Military families are used to having their travel plans changed at the last minute, whether it is due to world events or just random happenings. The current situation is no different, and service providers are responding with a wide variety of policies. It almost seems like military families are even hearing different answers when asking the same question of the same company, which is a great sign that there can be room for wiggle room.
So what's the best way to try and salvage as much of your money as possible after your travel plans are canceled by Uncle Sam, world events or a combination? Here are four ways you might be able to get some help.
The Service Provider
The first place to start is with the service provider, whether that's an airline, hotel, safari (lucky you!) or theme park. Call and ask for a refund, and don't be shy about pointing out that your travel plans were changed or cancelled because of the military's stop movement order (if that's true, of course.)
It can be hard to tell when a company really isn't offering refunds, or whether they're just trying to retain the sale by offering you a credit or future service. You might have to be a little assertive and say that you don't want a credit, you want a refund. Obviously, don't be mean or rude, just the slightest bit forceful to figure out what options are going to be available through the carrier.
If you don't have luck there, you might need to go back and look at your original purchase receipt or contract to see if you can find any loopholes.
And then call again, and talk to someone else. It's frustrating when that gives you a different result, but this isn't about the process. It's about the desired end state: money back in your account.
Travel Agent or Booking Company
If you aren't getting anywhere with the service provider, and you've used a third party like a travel agent or booking company, move on to their customer service department for help. They may have additional clout with the provider, or they may have other options.
If it's a large company, definitely do the "call back and try again" routine, giving it a shot with a different representative. The only cost is your time (and patience).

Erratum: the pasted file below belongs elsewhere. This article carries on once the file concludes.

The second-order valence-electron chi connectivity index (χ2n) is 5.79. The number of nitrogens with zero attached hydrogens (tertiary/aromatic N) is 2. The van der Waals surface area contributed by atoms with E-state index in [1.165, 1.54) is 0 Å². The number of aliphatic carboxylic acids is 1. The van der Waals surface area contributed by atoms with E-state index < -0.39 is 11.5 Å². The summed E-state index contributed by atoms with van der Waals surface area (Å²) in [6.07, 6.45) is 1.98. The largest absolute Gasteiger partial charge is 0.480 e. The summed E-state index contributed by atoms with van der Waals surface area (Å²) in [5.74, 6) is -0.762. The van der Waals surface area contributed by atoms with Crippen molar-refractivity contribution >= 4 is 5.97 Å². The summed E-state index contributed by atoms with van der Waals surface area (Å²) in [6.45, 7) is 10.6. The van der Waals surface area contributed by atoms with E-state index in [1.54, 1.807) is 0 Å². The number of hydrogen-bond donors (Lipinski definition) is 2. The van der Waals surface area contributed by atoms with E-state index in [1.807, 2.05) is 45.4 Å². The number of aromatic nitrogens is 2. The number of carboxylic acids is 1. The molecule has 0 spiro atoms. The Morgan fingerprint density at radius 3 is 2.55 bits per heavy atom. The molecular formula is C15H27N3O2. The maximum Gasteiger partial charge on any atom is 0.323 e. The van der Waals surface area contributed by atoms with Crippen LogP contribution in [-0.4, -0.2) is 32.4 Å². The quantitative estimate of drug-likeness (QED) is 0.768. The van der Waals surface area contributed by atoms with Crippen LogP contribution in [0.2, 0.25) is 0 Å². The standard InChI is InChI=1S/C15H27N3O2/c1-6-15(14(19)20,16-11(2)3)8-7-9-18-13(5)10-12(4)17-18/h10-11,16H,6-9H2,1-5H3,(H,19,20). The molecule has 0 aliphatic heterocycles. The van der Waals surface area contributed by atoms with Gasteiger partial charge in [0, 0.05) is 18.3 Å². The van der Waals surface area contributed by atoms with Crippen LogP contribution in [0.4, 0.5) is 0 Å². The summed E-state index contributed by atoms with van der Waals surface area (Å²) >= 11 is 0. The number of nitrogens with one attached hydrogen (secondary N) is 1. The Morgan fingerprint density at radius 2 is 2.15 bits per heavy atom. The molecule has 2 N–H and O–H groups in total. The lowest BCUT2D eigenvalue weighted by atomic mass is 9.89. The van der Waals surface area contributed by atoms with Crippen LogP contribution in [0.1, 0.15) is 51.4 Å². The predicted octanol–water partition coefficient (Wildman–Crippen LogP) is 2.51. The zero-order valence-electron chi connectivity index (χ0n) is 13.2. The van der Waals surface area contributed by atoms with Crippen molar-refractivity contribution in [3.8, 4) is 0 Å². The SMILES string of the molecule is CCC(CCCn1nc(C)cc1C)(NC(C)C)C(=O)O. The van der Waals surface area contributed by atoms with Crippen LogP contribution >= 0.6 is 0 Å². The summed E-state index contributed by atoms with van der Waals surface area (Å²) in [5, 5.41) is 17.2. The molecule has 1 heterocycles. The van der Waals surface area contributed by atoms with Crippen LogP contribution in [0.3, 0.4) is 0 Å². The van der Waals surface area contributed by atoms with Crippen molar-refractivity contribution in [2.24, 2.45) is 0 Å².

Hopefully, you purchased travel insurance if this was a trip of any size. The problem with travel insurance is that different plans cover different reasons for cancellations, and your particular insurance may not cover cancelled military leave or global pandemics. Definitely call, review your policy language and figure out all the possible angles.
And again, if you get a "no," call back and try again.
There are two paths that you can pursue if you booked your travel with a credit card. First, check to see if your credit card includes any travel insurance. Check online for details, and then call the customer service number for more information.
Second, you may be able to dispute the charges if the services were not provided. This can require that you exhaust your other options first. For example, Navy Federal's dispute process asks what response you've received from the company. That means you're supposed to at least contact the original company before you dispute your credit card charge.
You won't always be able to get a refund, or even a credit, but most companies (especially the larger ones) are trying to make people happy. Smaller companies or complex packages may not have the money to make all the refunds requested. It's also important to know that even if you are going to get a refund, it may take weeks for that refund to actually be issued.
These are strange times, my friends, and many of us have had to cancel our travel plans. If you follow these steps, hopefully you'll be able to get the largest refunds and credits that can be squeezed out of these cancelled trips.
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